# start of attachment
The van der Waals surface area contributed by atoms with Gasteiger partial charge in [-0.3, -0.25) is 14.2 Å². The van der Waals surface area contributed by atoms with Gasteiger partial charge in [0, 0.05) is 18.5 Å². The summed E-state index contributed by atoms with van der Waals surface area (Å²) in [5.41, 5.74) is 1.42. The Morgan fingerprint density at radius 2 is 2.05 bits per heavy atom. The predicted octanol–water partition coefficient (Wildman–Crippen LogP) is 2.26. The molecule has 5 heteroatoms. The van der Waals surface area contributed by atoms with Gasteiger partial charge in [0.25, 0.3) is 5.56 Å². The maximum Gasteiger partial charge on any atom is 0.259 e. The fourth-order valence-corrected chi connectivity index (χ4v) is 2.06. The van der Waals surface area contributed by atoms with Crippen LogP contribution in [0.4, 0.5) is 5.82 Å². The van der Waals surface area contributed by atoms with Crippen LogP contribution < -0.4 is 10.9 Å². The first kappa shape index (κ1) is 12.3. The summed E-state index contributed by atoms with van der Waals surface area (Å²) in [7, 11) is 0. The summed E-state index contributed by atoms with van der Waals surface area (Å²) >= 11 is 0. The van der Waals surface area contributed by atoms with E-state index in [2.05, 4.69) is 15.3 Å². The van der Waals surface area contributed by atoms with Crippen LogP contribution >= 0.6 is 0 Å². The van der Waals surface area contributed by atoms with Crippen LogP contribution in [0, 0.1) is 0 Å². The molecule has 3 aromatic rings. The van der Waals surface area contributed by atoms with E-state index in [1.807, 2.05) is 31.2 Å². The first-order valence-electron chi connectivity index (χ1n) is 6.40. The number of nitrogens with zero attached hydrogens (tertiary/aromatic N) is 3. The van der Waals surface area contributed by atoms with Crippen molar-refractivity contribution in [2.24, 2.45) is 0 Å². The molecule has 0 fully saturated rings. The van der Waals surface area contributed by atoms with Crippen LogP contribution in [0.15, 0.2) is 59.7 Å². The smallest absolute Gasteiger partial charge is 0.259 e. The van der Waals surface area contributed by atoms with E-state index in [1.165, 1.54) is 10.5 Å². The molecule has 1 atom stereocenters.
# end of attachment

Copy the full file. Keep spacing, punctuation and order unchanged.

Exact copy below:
The van der Waals surface area contributed by atoms with Gasteiger partial charge in [-0.3, -0.25) is 14.2 Å². The van der Waals surface area contributed by atoms with Gasteiger partial charge in [0, 0.05) is 18.5 Å². The summed E-state index contributed by atoms with van der Waals surface area (Å²) in [5.41, 5.74) is 1.42. The Morgan fingerprint density at radius 2 is 2.05 bits per heavy atom. The predicted octanol–water partition coefficient (Wildman–Crippen LogP) is 2.26. The molecule has 5 heteroatoms. The van der Waals surface area contributed by atoms with Gasteiger partial charge in [0.25, 0.3) is 5.56 Å². The maximum Gasteiger partial charge on any atom is 0.259 e. The fourth-order valence-corrected chi connectivity index (χ4v) is 2.06. The van der Waals surface area contributed by atoms with Crippen LogP contribution in [0.4, 0.5) is 5.82 Å². The van der Waals surface area contributed by atoms with Crippen LogP contribution < -0.4 is 10.9 Å². The first kappa shape index (κ1) is 12.3. The summed E-state index contributed by atoms with van der Waals surface area (Å²) in [7, 11) is 0. The summed E-state index contributed by atoms with van der Waals surface area (Å²) >= 11 is 0. The van der Waals surface area contributed by atoms with E-state index in [2.05, 4.69) is 15.3 Å². The van der Waals surface area contributed by atoms with Crippen LogP contribution >= 0.6 is 0 Å². The van der Waals surface area contributed by atoms with Crippen LogP contribution in [0, 0.1) is 0 Å². The molecule has 3 aromatic rings. The van der Waals surface area contributed by atoms with E-state index in [1.807, 2.05) is 31.2 Å². The first-order valence-electron chi connectivity index (χ1n) is 6.40. The number of nitrogens with zero attached hydrogens (tertiary/aromatic N) is 3. The van der Waals surface area contributed by atoms with Crippen molar-refractivity contribution in [2.24, 2.45) is 0 Å². The molecule has 0 fully saturated rings. The van der Waals surface area contributed by atoms with Crippen LogP contribution in [0.15, 0.2) is 59.7 Å². The smallest absolute Gasteiger partial charge is 0.259 e. The van der Waals surface area contributed by atoms with E-state index in [1.165, 1.54) is 10.5 Å². The molecule has 1 atom stereocenters.